Updated on 04.30.11

An Emergency Fund Is More Than Just Money

Trent Hamm

I often talk about emergency funds and how useful they are here on The Simple Dollar. Here’s a quick summary of them, for people new to the site.

An emergency fund is a pool of money you can easily access to take care of short-term problems in your life, such as a car repair or paying bills during a short unemployment period. A good emergency fund is one that’s liquid (meaning you can easily withdraw the cash when you need it) and doesn’t put the balance at risk, while returns on that money aren’t as important. Thus, a savings account is a great place for an emergency fund. Everyone should have an emergency fund of $1,000 in place, and that should be the top financial priority if you don’t have one. If you don’t have any outstanding high interest debt (anything above, say, 8%), build your emergency fund so that you have at least a month’s worth of living expenses for your family for each dependent you have. So, if you have five dependents (you, a spouse, and three kids) and no high-interest debt, you should start building up an emergency fund equal to five months of living expenses.

However, I’ve come to realize that cash is just one small part of a successful emergency fund. A true emergency fund is broader than just cash. It’s any resource that helps you survive an unexpected event in your life.

Here are some tools everyone should have in their “emergency fund.”

Life skills Can you change a flat tire? Can you fix a broken toilet? Can you grow your own food? Can you prepare a decent meal at home? The more skills you have along these lines, the easier it is to survive during an economic downturn or a natural disaster.

Professional skills Are you an effective public speaker? Are you a good time manager? Are you good at managing information? Do you have marketable skills, like the ability to rebuild an engine? These will all help you if you’re trying to put a career back on track after a job loss.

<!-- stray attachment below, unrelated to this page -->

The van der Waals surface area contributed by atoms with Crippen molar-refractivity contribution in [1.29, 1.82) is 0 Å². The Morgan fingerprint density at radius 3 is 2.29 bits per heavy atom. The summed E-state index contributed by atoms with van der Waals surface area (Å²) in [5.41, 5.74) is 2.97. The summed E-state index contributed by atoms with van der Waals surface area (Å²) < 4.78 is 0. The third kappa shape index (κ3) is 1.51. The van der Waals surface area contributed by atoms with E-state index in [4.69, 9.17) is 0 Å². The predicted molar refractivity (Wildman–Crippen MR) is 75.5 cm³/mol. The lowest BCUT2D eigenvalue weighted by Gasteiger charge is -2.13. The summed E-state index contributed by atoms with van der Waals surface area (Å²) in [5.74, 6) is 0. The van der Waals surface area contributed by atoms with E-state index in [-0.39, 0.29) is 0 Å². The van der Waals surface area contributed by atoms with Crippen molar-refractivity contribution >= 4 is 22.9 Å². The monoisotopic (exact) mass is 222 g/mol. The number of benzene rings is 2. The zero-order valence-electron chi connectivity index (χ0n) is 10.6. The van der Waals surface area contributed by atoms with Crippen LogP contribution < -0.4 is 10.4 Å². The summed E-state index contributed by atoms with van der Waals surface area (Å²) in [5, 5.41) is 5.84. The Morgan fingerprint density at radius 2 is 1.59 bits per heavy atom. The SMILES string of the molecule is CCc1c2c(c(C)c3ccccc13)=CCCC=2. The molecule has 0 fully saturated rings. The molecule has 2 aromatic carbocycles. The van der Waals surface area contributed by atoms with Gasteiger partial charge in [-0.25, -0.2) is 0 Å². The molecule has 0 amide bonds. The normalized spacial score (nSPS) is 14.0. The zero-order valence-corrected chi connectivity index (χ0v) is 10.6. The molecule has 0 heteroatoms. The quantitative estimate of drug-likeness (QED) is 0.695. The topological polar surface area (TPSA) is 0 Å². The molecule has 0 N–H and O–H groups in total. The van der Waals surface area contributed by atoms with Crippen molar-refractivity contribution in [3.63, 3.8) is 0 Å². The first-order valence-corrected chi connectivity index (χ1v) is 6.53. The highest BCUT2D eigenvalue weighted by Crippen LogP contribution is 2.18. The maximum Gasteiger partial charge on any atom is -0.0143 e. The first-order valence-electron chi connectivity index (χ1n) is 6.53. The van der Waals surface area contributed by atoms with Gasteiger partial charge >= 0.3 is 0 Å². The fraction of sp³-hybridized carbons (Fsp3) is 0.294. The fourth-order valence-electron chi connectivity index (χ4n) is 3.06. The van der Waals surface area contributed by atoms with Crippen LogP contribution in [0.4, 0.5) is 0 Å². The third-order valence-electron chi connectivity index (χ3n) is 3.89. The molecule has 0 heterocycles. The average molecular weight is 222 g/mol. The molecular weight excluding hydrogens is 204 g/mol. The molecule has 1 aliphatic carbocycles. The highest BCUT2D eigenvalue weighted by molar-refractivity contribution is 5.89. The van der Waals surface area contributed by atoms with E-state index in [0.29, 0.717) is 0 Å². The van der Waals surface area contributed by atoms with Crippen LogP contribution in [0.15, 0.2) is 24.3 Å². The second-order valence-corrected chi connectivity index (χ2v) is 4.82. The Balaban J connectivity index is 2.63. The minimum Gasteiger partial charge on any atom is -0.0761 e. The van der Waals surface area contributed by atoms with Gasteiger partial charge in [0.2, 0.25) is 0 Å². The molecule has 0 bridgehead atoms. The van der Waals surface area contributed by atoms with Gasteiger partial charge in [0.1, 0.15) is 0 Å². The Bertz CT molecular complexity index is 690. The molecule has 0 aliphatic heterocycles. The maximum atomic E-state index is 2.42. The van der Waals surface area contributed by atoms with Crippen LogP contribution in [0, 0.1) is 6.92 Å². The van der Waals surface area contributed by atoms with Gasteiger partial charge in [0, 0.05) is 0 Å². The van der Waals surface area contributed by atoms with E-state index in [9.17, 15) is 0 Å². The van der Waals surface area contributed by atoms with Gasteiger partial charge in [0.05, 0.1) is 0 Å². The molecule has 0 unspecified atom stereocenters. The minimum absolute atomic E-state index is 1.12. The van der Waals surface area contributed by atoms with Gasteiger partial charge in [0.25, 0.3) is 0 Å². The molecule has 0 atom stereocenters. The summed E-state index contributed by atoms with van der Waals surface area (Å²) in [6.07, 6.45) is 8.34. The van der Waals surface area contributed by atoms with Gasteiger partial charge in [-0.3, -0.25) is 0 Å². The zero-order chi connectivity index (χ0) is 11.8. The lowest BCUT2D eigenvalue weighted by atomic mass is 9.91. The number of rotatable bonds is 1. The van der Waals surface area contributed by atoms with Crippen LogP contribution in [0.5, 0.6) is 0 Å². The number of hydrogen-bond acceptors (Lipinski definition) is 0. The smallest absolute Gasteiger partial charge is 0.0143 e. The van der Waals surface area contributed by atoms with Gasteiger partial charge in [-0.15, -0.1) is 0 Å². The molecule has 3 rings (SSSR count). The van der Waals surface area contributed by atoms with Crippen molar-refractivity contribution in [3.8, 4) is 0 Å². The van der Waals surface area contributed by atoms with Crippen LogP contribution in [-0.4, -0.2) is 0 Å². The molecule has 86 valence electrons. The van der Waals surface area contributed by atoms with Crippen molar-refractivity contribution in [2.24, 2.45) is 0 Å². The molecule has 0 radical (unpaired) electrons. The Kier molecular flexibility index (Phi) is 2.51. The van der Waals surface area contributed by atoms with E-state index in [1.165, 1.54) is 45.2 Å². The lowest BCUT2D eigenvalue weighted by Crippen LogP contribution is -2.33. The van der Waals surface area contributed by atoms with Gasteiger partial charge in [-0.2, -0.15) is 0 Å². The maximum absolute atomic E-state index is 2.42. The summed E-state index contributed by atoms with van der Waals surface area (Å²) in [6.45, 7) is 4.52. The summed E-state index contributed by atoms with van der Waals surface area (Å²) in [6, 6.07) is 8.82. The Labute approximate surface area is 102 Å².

Completed work Many times, an emergency has come up – a sick child, for one – and I’ve had to rely on already-completed articles when I can’t write for a few days. At my previous job, I had many scripts and other tools set up so that, if an emergency occurred, some of the key parts of my job could easily be handled remotely. What things do you have in the bank in case of an emergency? Do you have a day or two worth of emergency materials in place at your workplace?

Relationships Do you have good relationships with a lot of people in your field, particularly those that work for other employers? Do you have a wide array of friendships in your community and in other areas? These relationships will provide a safety net for you when you stumble – and eventually, you will stumble.

Insurance Do you have health insurance? Do your family members? Do you and your family members have life insurance? If you’re well off, have you considered long term care and disability insurance? If you’re very well off, what about umbrella insurance? When things go wrong, insurance can take the venom right out of a snakebite.

Reserves We buy in bulk, not just so that we’ll save money on each item, but so that we’ll have items in reserve in case something happens, like a severe financial shortfall or a natural disaster. What do you have on reserve in your basement?

Energy I learned long ago that robbing Peter to pay Paul via not sleeping enough almost always leads to regret. I work with less quality, I’m more cranky, and I don’t handle crises well. Simply sleeping well at night and getting adequate well-balanced nutrition contributes to an emergency fund of your health, alertness, and well-being.

Every day, we’re given many chances to prepare for whatever may come in the future, good or bad. A little bit of preparation now can make the future a lot less painful without sacrificing any of the opportunities of today.

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  1. marta says:

    “So, if you have five dependents (you, a spouse, and three kids) and no high-interest debt, you should start building up an emergency fund equal to five months of living expenses.”

    This still doesn’t make sense. I’m single and I don’t have a partner to fall back on when something happens. And yet, according to this rule, I should have an EF of ONE month’s living expenses and that is it?

    It makes more sense to aim for X (X being whatever you are comfortable with) months of *household* living expenses, regardless of how many dependents you have!

  2. marta says:

    PS: I agree about the “tools” aspect of the post, though, even if a few things don’t apply to me. Not everyone has got a basement to store all that stuff bought in bulk…